Tuesday, March 26, 2013

Keep both eyes open


I've been listening to a great deal of talks given by Pema Chodron for the past year or so. I was originally directed to these by Keri Smith's blog, wherein she praised Pema's Getting Unstuck as a great way to get used to the idea of "letting go" of your art work -- but also as just a helpful practice in ones everyday life.

And so it has been.

Since then I've borrowed several more talks from the library. Chodron has a gentle modern -- but not TOO modern -- take on these ancient teachings, and because of that (and because I am not approaching this like a Real Practitioner but as a Curious Person) I find I am getting a lot out of them. The bulk of the teachings could boil down to brain-shaping exercises, the next logical step after one learns about neuroplasticity. Your brain is yours, it is in flux and adapts with you. So use that to your own advantage and cultivate good things in your life -- and rule out those things which ultimately do you harm.

The emphases on struggle is another useful tool for the creative, who has to battle, battle, battle to find the good idea, the most creative solution. Recently I watched part of a lecture on creativity given by John Cleese, and he insisted that the struggle is the most important part of the process. Learning to struggle, sitting with that discomfort. Pushing through the resistance. Because your best work is on the other side.



Of course, my slant on all this is unquestionably a result of all this time I'm spending reading peer-reviewed papers on things like ludic space and spime.

Diminished reality

One of my topics this week has been "wearable computing" -- something we've touched on before. Oddly, one of the key advantages touted by enthusiasts seems to be the ability to block out things in the world. Offensive things, advertisements, graffiti, (certain kinds of people?), anything that doesn't jive with the user's preferences whilst experiencing reality.

I cannot deny that a filter is a useful thing to have at times. It's why I no longer listen to the news first thing in the morning.

But it's interesting to read this stuff while thinking about these Buddhist things. Here's a list given in answer to the question, how can I awaken from my suffering?

1. Confess your hidden faults
2. Approach what you find repulsive
3. Help those you think you cannot help
(sometimes translated as: Help those you do not want to help)
4. Anything you are attached to: give that
5. Go to the places that scare you

The other night I started listening to Chodron's Awakening Compassion, wherein she spoke of things eerily similar to this "diminished reality" thing.


"If the ego is well-fortified and strong, the suffering is great."

This word "ego" is different in the Buddhist teachings than in the the Freudian ego…in Shambala teachings it's called a "cocoon". It's a word that means "how we protect ourselves".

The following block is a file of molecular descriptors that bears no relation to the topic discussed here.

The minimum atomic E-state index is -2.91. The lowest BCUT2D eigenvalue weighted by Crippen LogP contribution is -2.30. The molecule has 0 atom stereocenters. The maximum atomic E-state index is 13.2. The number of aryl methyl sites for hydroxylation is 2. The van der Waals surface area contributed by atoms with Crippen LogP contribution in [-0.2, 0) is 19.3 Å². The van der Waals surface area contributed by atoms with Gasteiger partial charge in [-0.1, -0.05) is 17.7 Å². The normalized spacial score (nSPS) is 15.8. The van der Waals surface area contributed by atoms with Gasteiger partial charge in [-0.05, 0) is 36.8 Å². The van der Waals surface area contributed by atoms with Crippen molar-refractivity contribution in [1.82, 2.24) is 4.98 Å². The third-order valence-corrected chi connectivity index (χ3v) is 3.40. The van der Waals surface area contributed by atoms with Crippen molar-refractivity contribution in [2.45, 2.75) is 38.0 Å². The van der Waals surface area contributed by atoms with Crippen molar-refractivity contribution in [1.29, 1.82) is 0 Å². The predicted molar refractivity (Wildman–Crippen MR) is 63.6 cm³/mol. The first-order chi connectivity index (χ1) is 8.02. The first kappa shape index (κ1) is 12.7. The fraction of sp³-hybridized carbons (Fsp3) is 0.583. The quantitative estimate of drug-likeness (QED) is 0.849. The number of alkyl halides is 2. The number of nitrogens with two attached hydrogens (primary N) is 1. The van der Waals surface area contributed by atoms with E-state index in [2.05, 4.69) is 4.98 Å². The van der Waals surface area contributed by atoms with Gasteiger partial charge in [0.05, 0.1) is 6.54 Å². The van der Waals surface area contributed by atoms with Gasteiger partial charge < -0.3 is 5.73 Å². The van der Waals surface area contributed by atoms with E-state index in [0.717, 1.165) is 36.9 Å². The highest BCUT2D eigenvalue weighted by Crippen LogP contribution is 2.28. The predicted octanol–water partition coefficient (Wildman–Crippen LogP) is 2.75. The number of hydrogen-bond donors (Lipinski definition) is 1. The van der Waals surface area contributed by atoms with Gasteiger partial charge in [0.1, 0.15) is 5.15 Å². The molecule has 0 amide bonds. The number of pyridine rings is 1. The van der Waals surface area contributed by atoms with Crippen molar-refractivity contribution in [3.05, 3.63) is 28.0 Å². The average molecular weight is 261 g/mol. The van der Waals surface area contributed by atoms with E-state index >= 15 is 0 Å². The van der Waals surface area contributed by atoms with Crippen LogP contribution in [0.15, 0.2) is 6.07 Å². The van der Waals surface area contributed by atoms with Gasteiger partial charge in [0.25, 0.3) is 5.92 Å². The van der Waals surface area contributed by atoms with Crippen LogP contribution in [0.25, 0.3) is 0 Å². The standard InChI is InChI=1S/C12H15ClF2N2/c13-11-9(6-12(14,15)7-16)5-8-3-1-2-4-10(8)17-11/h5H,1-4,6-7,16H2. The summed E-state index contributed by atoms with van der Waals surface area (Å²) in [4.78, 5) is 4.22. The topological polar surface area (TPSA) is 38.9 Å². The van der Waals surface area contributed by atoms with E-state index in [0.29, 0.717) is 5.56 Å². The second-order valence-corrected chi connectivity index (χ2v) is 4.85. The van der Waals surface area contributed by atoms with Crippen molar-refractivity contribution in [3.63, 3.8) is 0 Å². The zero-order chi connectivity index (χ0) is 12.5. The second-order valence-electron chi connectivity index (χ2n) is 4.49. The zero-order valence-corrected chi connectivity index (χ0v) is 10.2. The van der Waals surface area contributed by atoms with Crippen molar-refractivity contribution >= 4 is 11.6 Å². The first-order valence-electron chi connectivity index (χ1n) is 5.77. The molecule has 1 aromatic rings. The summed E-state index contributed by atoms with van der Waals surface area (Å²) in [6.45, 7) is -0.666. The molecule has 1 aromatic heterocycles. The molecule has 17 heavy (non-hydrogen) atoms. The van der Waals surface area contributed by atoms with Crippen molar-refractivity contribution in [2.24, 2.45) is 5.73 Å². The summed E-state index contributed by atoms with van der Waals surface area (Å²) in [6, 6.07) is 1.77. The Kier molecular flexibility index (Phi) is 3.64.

(In fact, it's how we imprison ourselves)…

If this protection mechanism -- that's always trying to get things to come out on our own terms, always trying to edit out that which will upset or go against what we wish -- if that is well fortified and going well, the suffering actually is great. We do that because we desire happiness, but the end result is that there's a lot of pain…

To make this clear, I'd like to use an image for "ego"…."ego" is like getting a room of your own. That you can have just the way you like it. That is to say: that it's just the right temperature in there. Not too hot and not to cold. And also you can play the music you like in there. You're not like blasted and abused by everyone else's choice of music. In fact you could have no music at all if that's your preference. Or you could have very loud rock 'n roll, or whatever's your taste! That's the music that would happen in that room.

In this room also only the people that are on your wave-length come in. None of those ones that really get on your nerves, and actually don't seem to even understand what you're saying to them. Just people that you really just feel really comfortable with. They can come into this room. And the food? It's the kind you like. In fact, I don't have to go on and on. It's just this great place, for you. It'd be hard to find a roommate who will like it as well as you do! But you like it very, very much.

There's only one problem: you find that as you stay in there, the outside becomes more and more threatening to you. Because maybe you have to go out to your brother's wedding, or to shop. And you find that when you go out there, that music you don't like? It's still out there, and it actually irritates you more than it ever did before. And people that you used to be able to get along with actually bother you, and in fact you feel much more as if you have no skin, everything is much more irritating, much more prickly.

And in fact you find that when you get back in the room you're very frightened because you saw a lot of stuff out there that looks dangerous. And you smelled a lot of smells you didn't like. And you start putting towels under the door so no smells will come in underneath and you find you're actually allergic to the world. And you don't want anything to come in. And the threat of something coming in begins to make you more and more uncomfortable, and you get triple padlocks, quadruple padlocks, keep the shades down. And actually it begins to feel like a prison in there.

This is a good description of "ego"...

When your whole thing is just to get it right for yourself, you become like an invalid.

Or a victim.

Basically you're no longer at home in your world.

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